The changes that 3D printing are bringing to the prosthetic market are incredible. In just the last one or two years we have seen so many amazing stories pertaining to the 3D printing of prosthetic limbs, that it’s almost impossible not to get excited.
Just recently, a few ‘Washington University in St. Louis’ students decided to help a 13 year old girl who was missing her right arm, due to a boating accident seven years ago. Sydney Kendall, the recipient of the arm, had just one, rather simple request for the three seniors, all studying biomedical engineering. The request was to make it pink.
Using CAD software and a 3D printer, the three students, Kendall Gretsch, Henry Lather and Kranti Peddada set out to provide Sydney with that pink arm she had requested, and so much more. Because of their lack of experience around prosthetics, they sought advice from several experts in the field, which included both Charles A. Goldfarb and Lindley Wall, who are orthopedic hand surgeons. Together the team developed a hand that was not only pink, but one which featured a working thumb as well as a motor. By moving the shoulder upwards, the user can open all five finger, and while moving the shoulder down to a normal position, the fingers all flex to grip something. Horizontal movement of the shoulder will flex and extend the thumb alone. This sets it apart from the Robohand models which have frequently received media attention in the past. The device allows Sydney to do much that she had missed out on for the past seven years, such as throwing a ball, and using a computer mouse.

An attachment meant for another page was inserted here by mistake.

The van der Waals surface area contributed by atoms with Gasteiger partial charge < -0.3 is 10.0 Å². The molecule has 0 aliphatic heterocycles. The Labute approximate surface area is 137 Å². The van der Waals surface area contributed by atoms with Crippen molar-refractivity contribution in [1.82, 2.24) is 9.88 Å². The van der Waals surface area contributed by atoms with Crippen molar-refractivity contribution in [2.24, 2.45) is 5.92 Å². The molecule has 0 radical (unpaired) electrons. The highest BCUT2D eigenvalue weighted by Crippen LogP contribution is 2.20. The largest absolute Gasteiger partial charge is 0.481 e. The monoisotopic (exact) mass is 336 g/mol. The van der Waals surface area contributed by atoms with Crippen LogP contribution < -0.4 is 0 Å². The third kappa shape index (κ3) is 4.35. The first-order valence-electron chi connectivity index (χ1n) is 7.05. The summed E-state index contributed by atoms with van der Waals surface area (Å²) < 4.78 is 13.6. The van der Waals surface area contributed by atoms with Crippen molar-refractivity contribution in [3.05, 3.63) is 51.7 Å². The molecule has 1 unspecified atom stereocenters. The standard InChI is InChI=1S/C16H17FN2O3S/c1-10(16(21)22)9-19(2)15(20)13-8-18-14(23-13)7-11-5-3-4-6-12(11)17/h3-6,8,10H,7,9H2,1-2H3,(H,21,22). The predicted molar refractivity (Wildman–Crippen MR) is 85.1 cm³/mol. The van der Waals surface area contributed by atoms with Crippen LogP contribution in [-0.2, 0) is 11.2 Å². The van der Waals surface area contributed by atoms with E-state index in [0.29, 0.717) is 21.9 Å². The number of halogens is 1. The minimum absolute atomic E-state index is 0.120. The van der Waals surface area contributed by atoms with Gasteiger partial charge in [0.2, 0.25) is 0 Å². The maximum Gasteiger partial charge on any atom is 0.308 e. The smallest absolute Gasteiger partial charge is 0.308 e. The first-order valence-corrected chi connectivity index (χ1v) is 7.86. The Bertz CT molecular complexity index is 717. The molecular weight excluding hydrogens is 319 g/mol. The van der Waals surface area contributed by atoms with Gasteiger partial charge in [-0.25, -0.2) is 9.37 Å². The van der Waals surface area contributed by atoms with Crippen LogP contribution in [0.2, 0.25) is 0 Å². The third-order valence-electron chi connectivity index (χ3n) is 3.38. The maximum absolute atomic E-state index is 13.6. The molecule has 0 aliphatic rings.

“It really showed us the great things you can accomplish when you bridge medicine and technology,” Peddada said.
In all, the cost of materials for the hand were approximately $200. This is a far cry from the $6,000 or more that a typical prosthetic device would cost. Many times children will forego prosthetics, simply because of the high prices, and the need to constantly purchase new devices as they grow and develop. The great thing about these 3D printed prosthetics are that the design can quickly be manipulated on a computer, and printed out to fit a growing child, for only a couple hundred bucks.
All three students received credit for the creation of this device, as it was a part of their engineering design course, which they were taking with Joseph Klaesner, PhD, Associate Professor of Physical Therapy at the School of Medicine. Feel free to head over to the 3D printed electronic arm thread on 3DPB.com to discuss issues related to these types of devices. Also if you are looking to have a prosthetic 3D printed for yourself, be sure to make a post in the ‘Need a Prosthetic 3D Printed’ folder on 3DPB.com. Check out the video below of Sydney trying on the device:
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